Coronary Artery Calcium (CAC) Test
What is a CAC Test?
A CAC test, also called a heart scan, is a CT scan of your heart done with a multidetector CT (MDCT) that takes detailed images of the arteries that supply blood to the heart muscle. The images show calcium deposits you may have in your coronary arteries. Higher amounts of calcium are associated with more severe disease in the heart arteries.
See an illustration of coronary arteries
Why do people have it done?
A CAC test can measure the amount of calcium in your heart arteries (“calcium score”). Your calcium score gives your health care team an idea of how much plaque is in your heart arteries and may help predict your risk of a future heart attack. Your CAC score can help you determine your risk of cardiovascular disease. It’s particularly helpful if you’re at “intermediate” risk.
CAC testing is useful for making treatment decisions, such as whether to start low-dose aspirin, statin therapy or other medications. These are some groups where it may be useful:
- People reluctant to begin statin therapy and who want to understand their risk and potential benefit more precisely.
- People concerned about restarting statin therapy after stopping treatment because of side effects.
- Men ages 55 to 80 or women 60 to 80 with few risk factors who question whether they would benefit from statin therapy.
- People ages 40 to 55 with an estimated 10-year risk for developing heart disease between 5% and 7.5%, and risk factors that increase their chances of heart disease.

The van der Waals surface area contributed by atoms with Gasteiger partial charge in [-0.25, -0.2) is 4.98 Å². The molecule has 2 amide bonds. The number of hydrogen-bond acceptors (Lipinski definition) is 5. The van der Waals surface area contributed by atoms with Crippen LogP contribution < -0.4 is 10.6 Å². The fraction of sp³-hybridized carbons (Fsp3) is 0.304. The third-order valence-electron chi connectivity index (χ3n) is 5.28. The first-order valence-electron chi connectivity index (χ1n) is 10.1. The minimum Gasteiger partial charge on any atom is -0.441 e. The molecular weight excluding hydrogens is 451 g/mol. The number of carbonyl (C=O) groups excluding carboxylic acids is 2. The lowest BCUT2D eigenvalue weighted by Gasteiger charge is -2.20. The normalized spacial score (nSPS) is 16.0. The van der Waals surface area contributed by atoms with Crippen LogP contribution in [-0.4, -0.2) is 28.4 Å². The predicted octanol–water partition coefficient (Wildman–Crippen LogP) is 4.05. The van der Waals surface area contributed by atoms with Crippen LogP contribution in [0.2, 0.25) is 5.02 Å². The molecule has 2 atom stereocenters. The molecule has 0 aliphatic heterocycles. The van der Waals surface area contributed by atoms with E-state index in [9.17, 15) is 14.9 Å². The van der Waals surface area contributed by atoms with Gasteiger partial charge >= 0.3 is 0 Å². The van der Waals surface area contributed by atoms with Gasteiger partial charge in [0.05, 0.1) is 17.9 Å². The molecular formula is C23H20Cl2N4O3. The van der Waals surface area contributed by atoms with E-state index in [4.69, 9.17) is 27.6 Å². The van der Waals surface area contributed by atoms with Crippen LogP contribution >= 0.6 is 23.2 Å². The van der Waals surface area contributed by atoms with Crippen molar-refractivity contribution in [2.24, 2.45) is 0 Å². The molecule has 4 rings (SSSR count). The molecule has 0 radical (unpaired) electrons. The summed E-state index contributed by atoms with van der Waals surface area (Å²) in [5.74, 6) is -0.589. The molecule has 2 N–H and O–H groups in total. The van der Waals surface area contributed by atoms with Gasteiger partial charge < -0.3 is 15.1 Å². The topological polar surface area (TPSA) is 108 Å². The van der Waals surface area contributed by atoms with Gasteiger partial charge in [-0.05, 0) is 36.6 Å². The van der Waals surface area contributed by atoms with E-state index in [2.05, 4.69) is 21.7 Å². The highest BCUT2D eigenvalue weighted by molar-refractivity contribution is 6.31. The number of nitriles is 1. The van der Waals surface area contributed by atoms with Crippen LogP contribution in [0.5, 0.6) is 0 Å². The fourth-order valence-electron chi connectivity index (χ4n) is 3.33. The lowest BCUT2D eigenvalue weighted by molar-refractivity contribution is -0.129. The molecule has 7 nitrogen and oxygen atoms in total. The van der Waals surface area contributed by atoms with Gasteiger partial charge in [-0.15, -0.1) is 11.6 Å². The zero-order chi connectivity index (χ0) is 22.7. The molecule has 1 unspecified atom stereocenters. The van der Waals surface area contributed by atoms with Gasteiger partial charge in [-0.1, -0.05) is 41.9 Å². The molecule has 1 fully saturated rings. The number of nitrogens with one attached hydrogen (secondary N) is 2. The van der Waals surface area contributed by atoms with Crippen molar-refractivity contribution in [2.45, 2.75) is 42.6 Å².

Calcium scoring isn’t recommended for routine screening of people who don’t have symptoms of heart disease and have a low risk of heart attacks unless they have a strong family history of premature coronary heart disease. If you’ve already had a heart attack, coronary bypass surgery (PDF) or a coronary stent calcium scoring won’t provide additional information.
What are the risks of the CAC scan?
The scan exposes you to the same amount of radiation exposure as a mammogram. Repeated exposure can have negative health effects such as increased cancer risk. Talk with your health care team about safety and risks for any test you’re undergoing.
Tell your health care team if you’re pregnant. If the test is not urgent, it may be able to be delayed until after your pregnancy.
How do I prepare for the scan?
Since no dye is used for this scan, no special preparation is needed.
What happens during the test?
Technicians perform the CAC scan in hospitals or special outpatient clinics.
- Electrodes will be attached to your chest to monitor your ECG (measures the electrical activity of the heartbeat). The ECG also helps the computer connected to the MDCT scanner create clear pictures of your heart.
- When you’re ready, the table slowly moves inside the machine. The scanner arches around you but doesn’t touch you.
- The technician will watch you closely through a window. You can talk to him or her through a two-way intercom.
- The technician will ask you to hold your breath for short periods.
- CT scanning takes about 10-15 minutes.
Are CAC scans covered by insurance?
The test isn't always covered by insurance and can range in cost from $100 to $400.
What happens after the CAC scan?
After the health care team gets the test results, they will make an appointment to discuss the results and next steps with you.